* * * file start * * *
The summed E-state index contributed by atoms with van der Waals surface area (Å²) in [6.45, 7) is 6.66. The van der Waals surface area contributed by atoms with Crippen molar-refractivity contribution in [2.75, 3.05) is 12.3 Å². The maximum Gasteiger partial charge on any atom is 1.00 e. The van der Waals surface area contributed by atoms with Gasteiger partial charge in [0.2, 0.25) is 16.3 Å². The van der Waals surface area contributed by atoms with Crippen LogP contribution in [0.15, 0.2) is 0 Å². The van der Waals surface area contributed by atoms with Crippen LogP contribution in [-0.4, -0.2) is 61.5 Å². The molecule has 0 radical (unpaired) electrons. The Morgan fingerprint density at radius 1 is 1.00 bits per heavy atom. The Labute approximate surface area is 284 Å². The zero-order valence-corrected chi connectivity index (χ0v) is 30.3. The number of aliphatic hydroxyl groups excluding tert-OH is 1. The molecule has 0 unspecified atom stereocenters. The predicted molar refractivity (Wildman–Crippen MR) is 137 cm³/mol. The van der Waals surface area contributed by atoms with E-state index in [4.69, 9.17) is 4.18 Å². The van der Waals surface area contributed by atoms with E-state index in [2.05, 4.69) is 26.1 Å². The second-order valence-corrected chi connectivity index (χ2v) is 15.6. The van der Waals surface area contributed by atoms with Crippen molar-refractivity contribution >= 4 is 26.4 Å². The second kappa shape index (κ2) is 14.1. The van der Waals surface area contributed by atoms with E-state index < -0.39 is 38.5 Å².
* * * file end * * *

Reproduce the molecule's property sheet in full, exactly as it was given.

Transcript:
The summed E-state index contributed by atoms with van der Waals surface area (Å²) in [6.45, 7) is 6.66. The van der Waals surface area contributed by atoms with Crippen molar-refractivity contribution in [2.75, 3.05) is 12.3 Å². The maximum Gasteiger partial charge on any atom is 1.00 e. The van der Waals surface area contributed by atoms with Gasteiger partial charge in [0.2, 0.25) is 16.3 Å². The van der Waals surface area contributed by atoms with Crippen LogP contribution in [0.15, 0.2) is 0 Å². The van der Waals surface area contributed by atoms with Crippen LogP contribution in [-0.4, -0.2) is 61.5 Å². The molecule has 0 radical (unpaired) electrons. The Morgan fingerprint density at radius 1 is 1.00 bits per heavy atom. The Labute approximate surface area is 284 Å². The zero-order valence-corrected chi connectivity index (χ0v) is 30.3. The number of aliphatic hydroxyl groups excluding tert-OH is 1. The molecule has 0 unspecified atom stereocenters. The predicted molar refractivity (Wildman–Crippen MR) is 137 cm³/mol. The van der Waals surface area contributed by atoms with E-state index in [4.69, 9.17) is 4.18 Å². The van der Waals surface area contributed by atoms with E-state index in [2.05, 4.69) is 26.1 Å². The second-order valence-corrected chi connectivity index (χ2v) is 15.6. The van der Waals surface area contributed by atoms with Crippen molar-refractivity contribution >= 4 is 26.4 Å². The second kappa shape index (κ2) is 14.1. The van der Waals surface area contributed by atoms with E-state index < -0.39 is 38.5 Å².